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Subject: Re: [boost] [review] Review of Outcome (starts Fri-19-May)
From: Gavin Lambert (gavinl_at_[hidden])
Date: 2017-05-17 00:13:28

On 17/05/2017 11:34, Peter Dimov wrote:
>> So why not "T get()"? That's much more consistent with other types.
> .get() is when you only have one thing to get; it's for one-element
> containers, where there's no ambiguity as to what is being got.
> expected<T, E> and friends have two; the value is .value() and the error
> is .error(), with their matching queries has_value() and has_error().

But by definition these are not treated equally. The value is the
expected thing (thus get() makes sense to retrieve it) and the error or
exception are the unexpected things (thus some other method). I don't
see any ambiguity there.

> It's not that get() is unacceptably wrong, but the
> value/has_value/error/has_error convention is legitimate and consistent.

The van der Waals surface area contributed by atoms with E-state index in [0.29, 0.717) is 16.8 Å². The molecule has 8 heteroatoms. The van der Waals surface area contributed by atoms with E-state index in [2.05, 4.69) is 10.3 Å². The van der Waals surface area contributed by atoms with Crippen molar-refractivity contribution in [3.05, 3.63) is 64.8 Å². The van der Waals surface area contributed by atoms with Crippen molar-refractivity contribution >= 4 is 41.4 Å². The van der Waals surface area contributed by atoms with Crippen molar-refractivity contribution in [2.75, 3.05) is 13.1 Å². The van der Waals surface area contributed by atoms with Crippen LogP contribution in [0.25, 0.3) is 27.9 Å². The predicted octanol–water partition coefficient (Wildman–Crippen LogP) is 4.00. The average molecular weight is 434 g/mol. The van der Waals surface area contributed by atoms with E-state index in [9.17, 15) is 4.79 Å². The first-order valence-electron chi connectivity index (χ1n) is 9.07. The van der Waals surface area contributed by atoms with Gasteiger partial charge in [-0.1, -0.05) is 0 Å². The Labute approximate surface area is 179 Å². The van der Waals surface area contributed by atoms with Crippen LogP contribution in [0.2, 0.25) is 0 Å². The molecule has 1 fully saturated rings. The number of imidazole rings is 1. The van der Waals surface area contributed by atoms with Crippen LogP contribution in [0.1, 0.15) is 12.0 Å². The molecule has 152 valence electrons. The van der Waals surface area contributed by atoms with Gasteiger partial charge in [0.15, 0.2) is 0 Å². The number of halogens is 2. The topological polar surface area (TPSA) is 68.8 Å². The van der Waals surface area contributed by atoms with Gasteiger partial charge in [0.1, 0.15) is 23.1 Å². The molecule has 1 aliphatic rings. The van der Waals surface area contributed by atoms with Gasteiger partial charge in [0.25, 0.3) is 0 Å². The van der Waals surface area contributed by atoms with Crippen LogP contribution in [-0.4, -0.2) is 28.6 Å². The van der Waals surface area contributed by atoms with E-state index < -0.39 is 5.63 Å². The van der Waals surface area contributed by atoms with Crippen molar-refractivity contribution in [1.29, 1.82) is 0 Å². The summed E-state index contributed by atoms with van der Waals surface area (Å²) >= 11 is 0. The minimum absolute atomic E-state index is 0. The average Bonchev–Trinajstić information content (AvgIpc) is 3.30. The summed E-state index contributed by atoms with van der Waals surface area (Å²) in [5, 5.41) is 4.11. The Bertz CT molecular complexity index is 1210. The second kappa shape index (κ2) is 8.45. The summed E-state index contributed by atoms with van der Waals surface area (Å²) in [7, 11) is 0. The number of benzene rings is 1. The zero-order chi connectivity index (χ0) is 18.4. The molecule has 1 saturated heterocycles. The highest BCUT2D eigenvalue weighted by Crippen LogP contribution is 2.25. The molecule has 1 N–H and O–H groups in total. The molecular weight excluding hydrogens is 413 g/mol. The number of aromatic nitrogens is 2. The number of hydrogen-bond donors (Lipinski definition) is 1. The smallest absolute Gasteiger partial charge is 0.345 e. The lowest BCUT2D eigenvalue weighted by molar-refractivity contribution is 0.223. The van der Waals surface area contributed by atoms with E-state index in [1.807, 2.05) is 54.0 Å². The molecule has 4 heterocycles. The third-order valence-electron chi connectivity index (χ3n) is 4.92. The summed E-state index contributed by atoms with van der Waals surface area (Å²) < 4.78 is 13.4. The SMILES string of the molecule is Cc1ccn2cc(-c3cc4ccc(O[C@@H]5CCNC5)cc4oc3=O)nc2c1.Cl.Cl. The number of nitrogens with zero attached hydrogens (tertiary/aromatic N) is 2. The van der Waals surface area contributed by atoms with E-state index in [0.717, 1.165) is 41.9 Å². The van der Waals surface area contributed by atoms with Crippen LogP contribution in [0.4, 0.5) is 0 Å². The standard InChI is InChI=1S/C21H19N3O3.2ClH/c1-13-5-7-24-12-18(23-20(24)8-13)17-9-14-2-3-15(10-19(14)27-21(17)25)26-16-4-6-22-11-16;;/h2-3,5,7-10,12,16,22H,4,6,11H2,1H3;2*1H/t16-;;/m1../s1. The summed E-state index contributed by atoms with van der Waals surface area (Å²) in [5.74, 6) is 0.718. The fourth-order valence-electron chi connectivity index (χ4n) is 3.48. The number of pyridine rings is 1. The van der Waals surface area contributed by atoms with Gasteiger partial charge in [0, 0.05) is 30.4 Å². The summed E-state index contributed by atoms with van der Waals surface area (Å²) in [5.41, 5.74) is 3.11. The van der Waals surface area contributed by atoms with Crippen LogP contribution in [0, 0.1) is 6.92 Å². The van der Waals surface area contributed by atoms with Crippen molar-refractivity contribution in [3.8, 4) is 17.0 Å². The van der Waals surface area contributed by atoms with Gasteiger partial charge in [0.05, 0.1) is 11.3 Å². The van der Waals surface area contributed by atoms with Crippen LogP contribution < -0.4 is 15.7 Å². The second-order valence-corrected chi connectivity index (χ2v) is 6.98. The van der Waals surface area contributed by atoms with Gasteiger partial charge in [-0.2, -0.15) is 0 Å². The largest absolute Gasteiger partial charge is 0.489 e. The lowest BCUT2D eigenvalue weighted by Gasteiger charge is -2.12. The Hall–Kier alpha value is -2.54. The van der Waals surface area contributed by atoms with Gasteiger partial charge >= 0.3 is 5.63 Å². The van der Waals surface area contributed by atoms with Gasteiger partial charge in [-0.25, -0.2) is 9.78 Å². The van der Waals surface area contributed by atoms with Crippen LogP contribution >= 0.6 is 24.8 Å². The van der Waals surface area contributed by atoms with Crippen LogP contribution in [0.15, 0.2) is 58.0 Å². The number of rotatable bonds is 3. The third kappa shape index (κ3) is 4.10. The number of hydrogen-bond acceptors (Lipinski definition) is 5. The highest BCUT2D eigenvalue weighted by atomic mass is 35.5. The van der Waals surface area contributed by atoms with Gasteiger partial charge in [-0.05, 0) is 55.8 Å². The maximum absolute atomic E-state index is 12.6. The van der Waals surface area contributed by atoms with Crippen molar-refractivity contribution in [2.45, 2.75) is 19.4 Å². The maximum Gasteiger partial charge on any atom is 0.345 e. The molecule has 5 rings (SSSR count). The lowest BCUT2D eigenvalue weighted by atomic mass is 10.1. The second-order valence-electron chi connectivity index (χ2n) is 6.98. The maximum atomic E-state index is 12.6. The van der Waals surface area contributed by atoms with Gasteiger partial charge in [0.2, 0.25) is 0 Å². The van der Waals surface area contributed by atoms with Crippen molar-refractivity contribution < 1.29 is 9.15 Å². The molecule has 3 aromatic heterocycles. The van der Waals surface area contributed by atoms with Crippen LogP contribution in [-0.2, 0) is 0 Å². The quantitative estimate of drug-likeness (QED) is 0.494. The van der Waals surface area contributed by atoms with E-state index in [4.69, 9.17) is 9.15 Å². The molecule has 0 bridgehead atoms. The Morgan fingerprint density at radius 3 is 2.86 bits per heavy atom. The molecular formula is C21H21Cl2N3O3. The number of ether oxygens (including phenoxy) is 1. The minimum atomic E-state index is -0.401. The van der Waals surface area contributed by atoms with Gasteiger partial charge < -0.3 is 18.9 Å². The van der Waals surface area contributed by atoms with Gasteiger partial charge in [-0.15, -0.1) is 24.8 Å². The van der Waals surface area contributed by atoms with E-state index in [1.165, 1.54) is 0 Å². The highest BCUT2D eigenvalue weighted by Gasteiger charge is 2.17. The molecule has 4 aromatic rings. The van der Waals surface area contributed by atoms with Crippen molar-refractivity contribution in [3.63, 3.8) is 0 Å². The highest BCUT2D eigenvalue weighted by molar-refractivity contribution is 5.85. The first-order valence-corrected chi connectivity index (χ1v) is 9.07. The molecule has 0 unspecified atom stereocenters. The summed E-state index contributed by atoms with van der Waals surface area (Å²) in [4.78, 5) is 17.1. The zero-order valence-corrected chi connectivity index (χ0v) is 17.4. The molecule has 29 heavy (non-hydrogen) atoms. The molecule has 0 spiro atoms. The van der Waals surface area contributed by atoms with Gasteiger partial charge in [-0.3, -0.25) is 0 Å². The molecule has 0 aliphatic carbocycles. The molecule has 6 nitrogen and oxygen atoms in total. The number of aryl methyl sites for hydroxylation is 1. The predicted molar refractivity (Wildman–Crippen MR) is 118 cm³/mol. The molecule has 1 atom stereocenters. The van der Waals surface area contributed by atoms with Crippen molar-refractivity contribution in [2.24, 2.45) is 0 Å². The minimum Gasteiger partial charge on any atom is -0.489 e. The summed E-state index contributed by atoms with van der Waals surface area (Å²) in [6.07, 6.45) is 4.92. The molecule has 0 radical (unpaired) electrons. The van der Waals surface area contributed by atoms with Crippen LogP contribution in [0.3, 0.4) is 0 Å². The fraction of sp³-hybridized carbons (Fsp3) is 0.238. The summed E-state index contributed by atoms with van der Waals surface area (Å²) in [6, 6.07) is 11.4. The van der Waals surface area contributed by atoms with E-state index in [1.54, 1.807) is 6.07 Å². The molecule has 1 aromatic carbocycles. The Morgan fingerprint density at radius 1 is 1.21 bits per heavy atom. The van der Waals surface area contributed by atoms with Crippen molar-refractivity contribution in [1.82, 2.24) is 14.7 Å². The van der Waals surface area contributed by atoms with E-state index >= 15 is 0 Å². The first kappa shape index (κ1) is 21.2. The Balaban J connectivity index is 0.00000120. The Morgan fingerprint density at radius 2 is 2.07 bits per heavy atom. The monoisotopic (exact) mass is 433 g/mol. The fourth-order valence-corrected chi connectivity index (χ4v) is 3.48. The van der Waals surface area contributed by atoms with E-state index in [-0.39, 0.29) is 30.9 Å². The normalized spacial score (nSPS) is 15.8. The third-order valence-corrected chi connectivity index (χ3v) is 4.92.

Having "T value()" as the only API is fine, but seems a bit inconsistent
as that's not the common verb used by other types (in fact it's not even
a verb). (std::get is another argument in favour of this.)

Having "T value()" and "T get()" is ok (it's sort of like Boost Optional
that way) but it's a bit redundant and it would just make people
second-guess which one they should use, or if they're different in some way.

Having "T value()" and "void get()" is just bananas. Though for Niall's
proposed usage, perhaps "void ensure()" would make sense.

Regarding [[nodiscard]], I don't think either of these methods should
have that. Instead it should be the method that returns the expected<>
or outcome<> that declares its return value to be [[nodiscard]] (if it

Though I recall another proposed library using some trick (possibly
involving rvalue-methods?) to ensure a compiler error if the return
value was uninspected without explicitly using [[nodiscard]].

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